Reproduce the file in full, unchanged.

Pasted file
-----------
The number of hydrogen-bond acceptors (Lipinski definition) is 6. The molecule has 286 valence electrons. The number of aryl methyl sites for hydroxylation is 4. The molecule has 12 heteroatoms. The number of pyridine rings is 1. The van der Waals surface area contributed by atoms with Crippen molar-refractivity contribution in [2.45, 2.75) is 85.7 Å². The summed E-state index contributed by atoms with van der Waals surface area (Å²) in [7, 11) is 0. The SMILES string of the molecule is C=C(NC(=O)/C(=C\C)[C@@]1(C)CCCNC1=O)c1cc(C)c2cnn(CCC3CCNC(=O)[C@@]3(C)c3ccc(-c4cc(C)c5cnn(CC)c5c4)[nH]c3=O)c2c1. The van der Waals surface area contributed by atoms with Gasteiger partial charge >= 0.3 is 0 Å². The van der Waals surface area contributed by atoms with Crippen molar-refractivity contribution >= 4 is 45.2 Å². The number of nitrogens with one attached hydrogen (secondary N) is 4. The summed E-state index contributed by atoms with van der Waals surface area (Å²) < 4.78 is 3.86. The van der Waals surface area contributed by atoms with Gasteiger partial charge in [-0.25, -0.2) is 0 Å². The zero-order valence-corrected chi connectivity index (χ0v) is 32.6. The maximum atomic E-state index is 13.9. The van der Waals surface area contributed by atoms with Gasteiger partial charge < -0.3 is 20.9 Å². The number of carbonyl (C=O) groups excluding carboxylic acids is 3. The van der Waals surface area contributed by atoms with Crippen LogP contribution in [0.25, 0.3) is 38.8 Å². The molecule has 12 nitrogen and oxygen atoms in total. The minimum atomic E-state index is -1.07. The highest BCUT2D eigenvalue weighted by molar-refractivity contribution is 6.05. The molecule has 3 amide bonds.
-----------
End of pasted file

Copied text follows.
The number of hydrogen-bond acceptors (Lipinski definition) is 6. The molecule has 286 valence electrons. The number of aryl methyl sites for hydroxylation is 4. The molecule has 12 heteroatoms. The number of pyridine rings is 1. The van der Waals surface area contributed by atoms with Crippen molar-refractivity contribution in [2.45, 2.75) is 85.7 Å². The summed E-state index contributed by atoms with van der Waals surface area (Å²) in [7, 11) is 0. The SMILES string of the molecule is C=C(NC(=O)/C(=C\C)[C@@]1(C)CCCNC1=O)c1cc(C)c2cnn(CCC3CCNC(=O)[C@@]3(C)c3ccc(-c4cc(C)c5cnn(CC)c5c4)[nH]c3=O)c2c1. The van der Waals surface area contributed by atoms with Gasteiger partial charge >= 0.3 is 0 Å². The van der Waals surface area contributed by atoms with Crippen molar-refractivity contribution >= 4 is 45.2 Å². The number of nitrogens with one attached hydrogen (secondary N) is 4. The summed E-state index contributed by atoms with van der Waals surface area (Å²) < 4.78 is 3.86. The van der Waals surface area contributed by atoms with Gasteiger partial charge in [-0.25, -0.2) is 0 Å². The zero-order valence-corrected chi connectivity index (χ0v) is 32.6. The maximum atomic E-state index is 13.9. The van der Waals surface area contributed by atoms with Gasteiger partial charge < -0.3 is 20.9 Å². The number of carbonyl (C=O) groups excluding carboxylic acids is 3. The van der Waals surface area contributed by atoms with Crippen LogP contribution in [0.25, 0.3) is 38.8 Å². The molecule has 12 nitrogen and oxygen atoms in total. The minimum atomic E-state index is -1.07. The highest BCUT2D eigenvalue weighted by molar-refractivity contribution is 6.05. The molecule has 3 amide bonds.